Noel and I were tired of seeing diverse communities pushed out or not being taken seriously. The dehumanization of people, and not just for people of color. Lack of women. It wasn’t until 2019 that Ann Sarnoff became the first CEO of one of the top studios [Warner Bros.] The first woman in 100 years [since 1923]. That just happened last summer. That’s how bad it is. And so the way we’re implementing cinema dignité—we need to create a methodology, a framework to change the way we produce stories. We don’t want to rely on the way Hollywood does it. It’s led to stereotypes and to a term in psychology called “symbolic annihilation” where entire peoples are not even represented in film. Or if they are represented, it’s in stereotypes. That was my experience. For 15 years, as a professional actor, I was cast-typed as a delinquent or gang member. I just know there’s so much more to the story. So, what Bravebird has done is create opportunities to have more diversity built from top-to-bottom and bottom-up. When you look at our team, we’re incredibly diverse. […] For this project, we’re [have] more than 50% women crew members. We also have over 60% diversity. Our production designer and his team are First Nation; they’re Ho-Chunk and Ojibwe. Our cinematographer is African-American, and our writing team is super diverse: Black, white, Asian, Latinx, Native. […] It’s that diversity of the team that is making our storytelling so rich, because those perspectives are behind the camera and in the writing and editing rooms.
Noel Miranda: To distill cinema dignité concisely, it’s this idea that the way you make a story matters. Our focus on who tells the story makes a big difference. The pillars of cinema dignité are ethics, or why are we telling the story. Making sure we’re inclusive. If we’re representing anyone or any culture on-screen, that culture needs to be heavily involved in the creative process. The goal of the story itself is to empower communities, and it’s done at that same quality that a studio would. But the process is completely different, and the intention is different. That really distinguishes what we do.
Alex Miranda Cruz: I don’t understand why Peter Farrelly could do Green Book [2019 Best Picture winner]. It was told well, and looks beautiful, but they [also] have these stupid scenes that make me cringe. Are you telling me that Don Shirley didn’t know how to eat chicken, for real? That’s literally a scene in the movie. Viggo Mortinssen’s character [“Tony Lip”]’s teaching Mahershala Ali’s character [Shirley] how to be a Black man. That has to stop. It’s so Hollywood.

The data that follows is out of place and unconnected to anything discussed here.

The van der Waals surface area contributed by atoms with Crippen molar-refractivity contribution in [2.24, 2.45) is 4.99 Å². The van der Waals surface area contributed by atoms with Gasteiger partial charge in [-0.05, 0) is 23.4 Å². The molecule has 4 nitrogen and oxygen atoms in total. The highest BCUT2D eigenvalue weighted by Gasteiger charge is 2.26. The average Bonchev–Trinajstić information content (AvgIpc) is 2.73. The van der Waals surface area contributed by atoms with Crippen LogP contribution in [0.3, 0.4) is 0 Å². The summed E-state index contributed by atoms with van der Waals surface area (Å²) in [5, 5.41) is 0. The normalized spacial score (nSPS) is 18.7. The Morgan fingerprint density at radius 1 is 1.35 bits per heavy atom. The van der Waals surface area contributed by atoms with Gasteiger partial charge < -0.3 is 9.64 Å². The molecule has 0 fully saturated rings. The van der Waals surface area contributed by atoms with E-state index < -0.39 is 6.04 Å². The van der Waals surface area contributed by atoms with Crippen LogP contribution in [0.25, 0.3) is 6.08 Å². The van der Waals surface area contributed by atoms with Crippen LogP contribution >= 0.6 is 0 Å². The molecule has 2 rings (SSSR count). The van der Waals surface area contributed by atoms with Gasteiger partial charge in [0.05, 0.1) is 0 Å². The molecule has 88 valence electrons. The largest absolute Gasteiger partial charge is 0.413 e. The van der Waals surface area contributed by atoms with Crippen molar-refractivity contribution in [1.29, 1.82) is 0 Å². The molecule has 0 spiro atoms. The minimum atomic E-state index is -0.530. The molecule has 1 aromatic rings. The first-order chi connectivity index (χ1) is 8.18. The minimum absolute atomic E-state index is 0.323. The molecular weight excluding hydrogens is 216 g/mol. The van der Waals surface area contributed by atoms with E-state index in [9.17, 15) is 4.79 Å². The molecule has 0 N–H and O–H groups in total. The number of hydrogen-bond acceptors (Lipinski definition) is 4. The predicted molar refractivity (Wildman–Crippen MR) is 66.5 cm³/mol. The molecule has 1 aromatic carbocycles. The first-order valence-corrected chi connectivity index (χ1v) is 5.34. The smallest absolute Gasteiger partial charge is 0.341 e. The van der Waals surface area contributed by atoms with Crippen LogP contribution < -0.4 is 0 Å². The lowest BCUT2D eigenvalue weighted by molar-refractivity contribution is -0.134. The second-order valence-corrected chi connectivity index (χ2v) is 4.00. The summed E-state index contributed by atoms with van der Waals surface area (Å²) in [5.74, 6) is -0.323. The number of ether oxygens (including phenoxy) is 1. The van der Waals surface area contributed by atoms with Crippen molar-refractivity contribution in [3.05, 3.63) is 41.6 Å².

Tone Madison: Actually, coincidentally, my following question is about the Academy’s new standards for representation and inclusion. And, at the end of this question, I was going to reference Green Book in jest. [Laughs] So, you’re reading my mind.
Alex Miranda Cruz: [Laughs] That’s hilarious. I have nothing against Peter Farrelly. I think if a Black director did the film, it would be a different story, and there would be a shift in focus. And that’s what we’re trying to do with Bravebird—empower diverse communities to tell their stories. We’re taking a whole bunch of people who no one thought could make a movie, and they’re the ones doing it. And it’s happening in Madison and not in Hollywood. Right here in our backyard with no money. We’re doing it, because we know we can, and know we can do better. I have nothing against film schools, but what I’m saying is that with Bravebird, we’re really trying to connect with our communities. This is a real community-engaging endeavor. Unfortunately, even with all the technological developments that have lowered the cost of filmmaking, [the entry level into film is] still incredibly high. The way the system works is someone refers you to USC, because they went to USC or their family did. They just throw in a word, and you get in. Then you get in on the set and start making your way up, because you know someone. But how does Matthew Charles [Bogart], who grew up in a small Wisconsin town, get there with no connections to the film industry? Who can afford to go to USC? It’s a lot more than UW-Madison. Then, there’s film equipment. Noel and I have put everything into building our own equipment. We’ve invested [over] $10,000 in just the camera. It’s just ridiculous sometimes. And so we want to create a bridge of authentic storytelling, helping diverse communities be involved in the filmmaking process and to tell these stories right.
Noel Miranda: When it comes to the Oscars’ diversity criteria, I think it’s an interesting time. It’s clear that Hollywood hasn’t changed, and hasn’t changed for awhile. I would say I’m cautiously optimistic. We would hope this would happen organically, because having diversity at the table ultimately makes for a better story and more engaging experience for the audience. But it hasn’t happened organically in that industry for a lot of different reasons. This is a first step, and it remains to be seen how effective it will be.
Tone Madison: That’s true. They don’t go into effect until 2024, and the films only have to meet two of the four criteria or categories to be eligible. So, it’s not like it’s incredibly strict or draconian measures or anything like that.